by Jason Suzuki
Up their with Sansho the Bailiff and Ugetsu for being one of Mizoguchi's most highly regarded, and seen, works, The Story of the Last Chrysanthemum earns its reputation and is finally being brought to the US on Blu-ray from the Criterion Collection. The story follows Kikunosuke, an adopted son of a famous kabuki actor, who while training to be his father's successor does not show any signs of improving. Otoku (Kakuko Mori) is living in the same household as the wet-nurse to Kikunosuke's infant brother, his father's natural son. Her special attention paid to Kikunosuke, or Kiku as he is called, where she gives him honest feedback and pushes him to become a better performer, get her fired. Their relationship gets both of them kicked out of the house and they must fend for themselves as Kiku attempts to make it on his own without his adopted father's name and without much talent.
Otoku falls into the priestess archetype, one that David Desser argues is Mizoguchi's preferred woman. The priestess is exemplified by a function to inspire men, usually at the women's expense, leading lives of long-suffering and eventual sacrifice. It is clear this is Otoku's destination on her path to inspire Kiku to kabuki greatness.
While damage is minimal the film, as well as the elements used for the restoration, show their age. The picture is consistently soft and given Mizoguchi's penchant for long shots the lack of depth is easily noticeable. As for the audio it is a lossless PCM mono track and just as with the video presentation it is less than stellar, most likely a result from the source prints used in the restoration. My Japanese is less than stellar but I found it difficult to make out any of the spoken words. Below are the restoration credits which indicate he Criterion disc is most likely the same as the Shochiku release.
Moving past the video and audio quality of the restoration, the biggest disappointment of the disc is the lack of supplemental material which is more in Criterion's control than the materials they received from Shochiku. We have an essay from Dudley Andrew who offers more insight on the theatrical aspects of the film and where it falls in the history of Japanese performing arts. And on the disc itself we have a lone video appreciation of the film by Phillip Lopate (21:19). Lopate clearly adores the film and it is to an extant where I could have sat for an hour listening to him talk about Mizoguchi and this film. He covers a great deal of topics regarding the film most interestingly the film's treatment of women and its depiction of their roles in society and how they are treated by society at large. It has been a topic most commonly linked to Mizoguchi and Lopate is one more to throw his hat into the discussion. But if we were to take effort/quantity of special features, the reputation of this film simply does not match. Sitting next to Criterion's treatment of Sansho the Bailiff their release of Story of the Last Chrysanthemum would look better sitting next to their release of Demme's Something Wild - another example of a technically not bare-bones disc that can be sold for full price.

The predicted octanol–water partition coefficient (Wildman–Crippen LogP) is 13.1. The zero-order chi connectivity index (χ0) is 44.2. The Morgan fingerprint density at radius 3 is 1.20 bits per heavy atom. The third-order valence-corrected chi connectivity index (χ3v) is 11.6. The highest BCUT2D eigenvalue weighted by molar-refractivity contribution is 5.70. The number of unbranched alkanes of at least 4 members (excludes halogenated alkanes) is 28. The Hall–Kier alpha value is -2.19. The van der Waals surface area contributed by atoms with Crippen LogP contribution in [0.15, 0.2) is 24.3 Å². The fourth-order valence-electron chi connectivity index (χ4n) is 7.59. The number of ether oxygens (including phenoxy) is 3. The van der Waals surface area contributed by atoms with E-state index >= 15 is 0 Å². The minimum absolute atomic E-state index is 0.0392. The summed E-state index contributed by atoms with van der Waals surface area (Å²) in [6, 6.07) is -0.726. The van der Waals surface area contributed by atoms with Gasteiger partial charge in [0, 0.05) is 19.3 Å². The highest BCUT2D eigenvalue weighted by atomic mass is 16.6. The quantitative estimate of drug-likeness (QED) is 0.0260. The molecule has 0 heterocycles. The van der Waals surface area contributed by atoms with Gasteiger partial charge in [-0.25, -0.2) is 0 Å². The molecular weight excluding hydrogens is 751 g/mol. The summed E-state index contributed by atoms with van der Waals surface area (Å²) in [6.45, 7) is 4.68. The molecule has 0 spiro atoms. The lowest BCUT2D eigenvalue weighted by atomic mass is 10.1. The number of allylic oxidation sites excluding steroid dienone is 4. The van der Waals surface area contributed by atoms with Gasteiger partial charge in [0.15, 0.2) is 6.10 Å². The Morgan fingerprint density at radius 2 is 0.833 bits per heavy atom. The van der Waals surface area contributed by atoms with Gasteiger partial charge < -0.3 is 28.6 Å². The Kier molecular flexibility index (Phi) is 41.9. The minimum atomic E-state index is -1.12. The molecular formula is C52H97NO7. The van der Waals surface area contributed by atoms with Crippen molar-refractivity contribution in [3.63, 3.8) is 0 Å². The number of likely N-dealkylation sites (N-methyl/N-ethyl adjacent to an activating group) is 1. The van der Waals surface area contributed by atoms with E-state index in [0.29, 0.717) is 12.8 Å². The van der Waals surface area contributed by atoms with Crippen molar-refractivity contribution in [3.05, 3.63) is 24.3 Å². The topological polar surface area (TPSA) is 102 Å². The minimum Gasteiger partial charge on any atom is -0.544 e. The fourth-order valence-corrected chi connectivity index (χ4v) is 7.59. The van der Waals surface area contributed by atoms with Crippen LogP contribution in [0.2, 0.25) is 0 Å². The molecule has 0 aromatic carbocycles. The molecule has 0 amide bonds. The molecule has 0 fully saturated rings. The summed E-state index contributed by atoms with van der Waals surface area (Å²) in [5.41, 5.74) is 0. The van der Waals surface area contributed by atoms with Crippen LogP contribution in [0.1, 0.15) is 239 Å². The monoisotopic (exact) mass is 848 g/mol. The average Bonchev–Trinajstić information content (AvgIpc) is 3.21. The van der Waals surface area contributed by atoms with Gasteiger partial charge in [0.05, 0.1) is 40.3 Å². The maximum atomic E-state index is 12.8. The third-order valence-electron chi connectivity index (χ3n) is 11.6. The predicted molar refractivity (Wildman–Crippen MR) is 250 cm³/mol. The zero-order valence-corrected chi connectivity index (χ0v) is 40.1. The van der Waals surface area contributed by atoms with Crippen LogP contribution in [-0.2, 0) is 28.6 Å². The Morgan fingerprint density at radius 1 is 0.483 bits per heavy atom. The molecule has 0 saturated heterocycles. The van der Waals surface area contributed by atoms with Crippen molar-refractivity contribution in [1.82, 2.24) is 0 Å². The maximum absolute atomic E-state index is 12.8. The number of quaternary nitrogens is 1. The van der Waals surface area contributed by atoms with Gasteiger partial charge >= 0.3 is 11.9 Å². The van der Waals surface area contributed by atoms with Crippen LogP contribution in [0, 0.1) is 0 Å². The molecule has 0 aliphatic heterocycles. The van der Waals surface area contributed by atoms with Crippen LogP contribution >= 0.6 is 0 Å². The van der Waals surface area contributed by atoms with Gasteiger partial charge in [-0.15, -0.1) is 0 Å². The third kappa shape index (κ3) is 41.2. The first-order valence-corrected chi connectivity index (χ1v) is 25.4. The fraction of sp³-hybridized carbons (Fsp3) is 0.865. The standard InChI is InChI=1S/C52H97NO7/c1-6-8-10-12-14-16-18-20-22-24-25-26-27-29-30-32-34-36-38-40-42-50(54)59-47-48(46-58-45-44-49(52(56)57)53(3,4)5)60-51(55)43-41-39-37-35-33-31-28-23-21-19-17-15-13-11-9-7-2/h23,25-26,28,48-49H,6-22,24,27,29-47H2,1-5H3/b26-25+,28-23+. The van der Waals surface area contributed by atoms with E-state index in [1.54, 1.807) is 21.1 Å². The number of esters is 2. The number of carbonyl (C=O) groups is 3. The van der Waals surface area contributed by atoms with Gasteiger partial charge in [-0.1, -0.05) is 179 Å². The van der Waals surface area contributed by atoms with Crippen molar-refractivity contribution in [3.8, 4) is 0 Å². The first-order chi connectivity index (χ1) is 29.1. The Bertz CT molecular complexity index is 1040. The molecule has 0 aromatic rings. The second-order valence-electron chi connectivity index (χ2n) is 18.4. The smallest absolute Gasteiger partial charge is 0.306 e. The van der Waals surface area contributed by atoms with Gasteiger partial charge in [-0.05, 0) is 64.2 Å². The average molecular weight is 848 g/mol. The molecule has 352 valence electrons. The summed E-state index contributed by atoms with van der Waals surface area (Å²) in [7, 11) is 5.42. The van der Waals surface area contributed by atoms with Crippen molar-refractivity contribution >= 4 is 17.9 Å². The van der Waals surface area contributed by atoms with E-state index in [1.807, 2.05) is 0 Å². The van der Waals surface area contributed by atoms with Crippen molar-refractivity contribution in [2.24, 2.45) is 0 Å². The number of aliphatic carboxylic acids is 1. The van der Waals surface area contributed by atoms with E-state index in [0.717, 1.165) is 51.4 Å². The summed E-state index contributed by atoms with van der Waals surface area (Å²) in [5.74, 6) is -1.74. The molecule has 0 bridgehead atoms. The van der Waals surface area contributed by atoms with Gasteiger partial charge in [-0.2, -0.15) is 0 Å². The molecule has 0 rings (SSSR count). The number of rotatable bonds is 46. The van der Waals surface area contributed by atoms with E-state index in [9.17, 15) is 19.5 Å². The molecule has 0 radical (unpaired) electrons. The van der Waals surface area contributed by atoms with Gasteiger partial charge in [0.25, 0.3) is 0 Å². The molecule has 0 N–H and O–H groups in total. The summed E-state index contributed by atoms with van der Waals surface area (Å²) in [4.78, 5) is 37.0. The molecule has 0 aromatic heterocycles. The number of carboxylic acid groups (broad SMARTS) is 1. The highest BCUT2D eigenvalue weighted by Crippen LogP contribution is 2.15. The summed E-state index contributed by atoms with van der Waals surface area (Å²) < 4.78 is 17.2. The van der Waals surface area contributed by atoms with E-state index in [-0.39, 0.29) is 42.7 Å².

Above all the film is what matters and in this case The Story of the Last Chrysanthemum is excellent. It is a film that takes its time but never feels like it is dragging. It is the story of the link between the pursuit of greatness and the sacrifices that must come with it. That being said the lack of clarity of the picture and audio even with restoration efforts are noticeable for time to time. The film is the only thing must-see about this release but for the time being this might be the best option.
Jason Suzuki is co-editor to Cinema Adrift.